Central High School for the
1957–58 school year. Despite daily harassment from some white students,
Roberts completed his junior year at Central. The following year, the
city’s high schools were closed to prevent further desegregation. As a
result, Roberts moved to Los Angeles, California, and graduated from Los
Angeles High School in 1959.
Following his graduation from high school, Roberts attended
California State University at Los Angeles and earned a BA in sociology
in 1967. He attended graduate school at the University of California at
Los Angeles and received an MS in social welfare in 1970. In 1976,
Roberts earned a Ph.D. in psychology from Southern Illinois University
in Carbondale. He served as co-chair of the department of Master of Arts
in Psychology Program at Antioch College in Los Angeles, California,
and also taught several graduate courses there. In addition to serving
as CEO of Terrence J. Roberts and Associates Management Consulting Firm,
he maintains a private psychology practice and is a desegregation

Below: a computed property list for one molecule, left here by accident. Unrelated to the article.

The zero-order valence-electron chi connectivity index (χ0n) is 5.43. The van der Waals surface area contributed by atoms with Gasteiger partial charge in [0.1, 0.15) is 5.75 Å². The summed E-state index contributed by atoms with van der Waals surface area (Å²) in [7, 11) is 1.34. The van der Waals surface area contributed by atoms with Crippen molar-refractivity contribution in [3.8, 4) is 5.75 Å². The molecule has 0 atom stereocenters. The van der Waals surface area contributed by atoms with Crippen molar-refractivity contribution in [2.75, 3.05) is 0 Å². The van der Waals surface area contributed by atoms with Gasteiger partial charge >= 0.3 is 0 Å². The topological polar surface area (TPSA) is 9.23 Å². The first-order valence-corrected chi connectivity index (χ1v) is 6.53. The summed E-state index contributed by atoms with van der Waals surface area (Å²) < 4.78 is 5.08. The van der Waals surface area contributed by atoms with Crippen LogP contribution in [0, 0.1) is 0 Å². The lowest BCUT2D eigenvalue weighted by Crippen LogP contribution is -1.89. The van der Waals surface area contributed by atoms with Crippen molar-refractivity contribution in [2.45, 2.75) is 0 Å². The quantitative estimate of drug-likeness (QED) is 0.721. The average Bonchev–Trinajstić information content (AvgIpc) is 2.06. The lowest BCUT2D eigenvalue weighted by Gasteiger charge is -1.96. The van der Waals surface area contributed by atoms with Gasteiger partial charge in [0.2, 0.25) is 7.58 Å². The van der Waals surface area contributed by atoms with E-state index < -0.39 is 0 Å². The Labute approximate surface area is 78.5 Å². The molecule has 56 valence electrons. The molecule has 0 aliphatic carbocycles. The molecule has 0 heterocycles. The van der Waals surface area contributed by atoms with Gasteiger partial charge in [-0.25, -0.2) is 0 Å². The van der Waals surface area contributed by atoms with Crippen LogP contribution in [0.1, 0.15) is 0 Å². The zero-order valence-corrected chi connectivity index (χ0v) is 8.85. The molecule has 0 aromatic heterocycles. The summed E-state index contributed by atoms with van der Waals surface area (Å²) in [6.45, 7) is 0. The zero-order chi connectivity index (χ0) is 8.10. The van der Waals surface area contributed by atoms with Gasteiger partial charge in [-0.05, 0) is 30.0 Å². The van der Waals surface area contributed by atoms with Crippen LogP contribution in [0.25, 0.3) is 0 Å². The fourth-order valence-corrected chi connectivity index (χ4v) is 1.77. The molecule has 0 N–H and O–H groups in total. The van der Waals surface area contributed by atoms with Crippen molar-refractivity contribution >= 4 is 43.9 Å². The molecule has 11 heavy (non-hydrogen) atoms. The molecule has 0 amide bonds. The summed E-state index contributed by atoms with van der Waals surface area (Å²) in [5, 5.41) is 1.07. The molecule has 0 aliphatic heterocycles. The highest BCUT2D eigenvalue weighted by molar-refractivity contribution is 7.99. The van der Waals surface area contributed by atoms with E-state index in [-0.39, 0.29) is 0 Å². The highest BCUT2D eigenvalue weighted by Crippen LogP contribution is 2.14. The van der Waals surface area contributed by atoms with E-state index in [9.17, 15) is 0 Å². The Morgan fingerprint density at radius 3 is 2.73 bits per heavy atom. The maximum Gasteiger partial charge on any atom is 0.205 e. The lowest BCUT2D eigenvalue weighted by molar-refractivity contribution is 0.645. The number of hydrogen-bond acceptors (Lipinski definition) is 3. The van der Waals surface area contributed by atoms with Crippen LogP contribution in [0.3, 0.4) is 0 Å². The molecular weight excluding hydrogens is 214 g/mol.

consultant to the Little Rock School District.
On May 17, 1979, Roberts was able to meet Orval Faubus face to face on ABC’s Good Morning, America.
He said, “I really feel it was a violation of public trust to practice
your own personal policies of racism in that position. You endangered
not only my life, but the lives of hundreds of other people, both black
Roberts was awarded the prestigious Spingarn Medal by the National
Association for the Advancement of Colored People (NAACP) in 1958. In
1999, President Bill Clinton presented the nation’s highest civilian award, the Congressional Gold Medal, to the members of the Little Rock Nine.
In 2009, he published a memoir, Lessons from Little Rock. The following year, he published Simple Not Easy: Reflections on Community Social Responsibility and Tolerance.
-The Encyclopedia of Arkansas History and Culture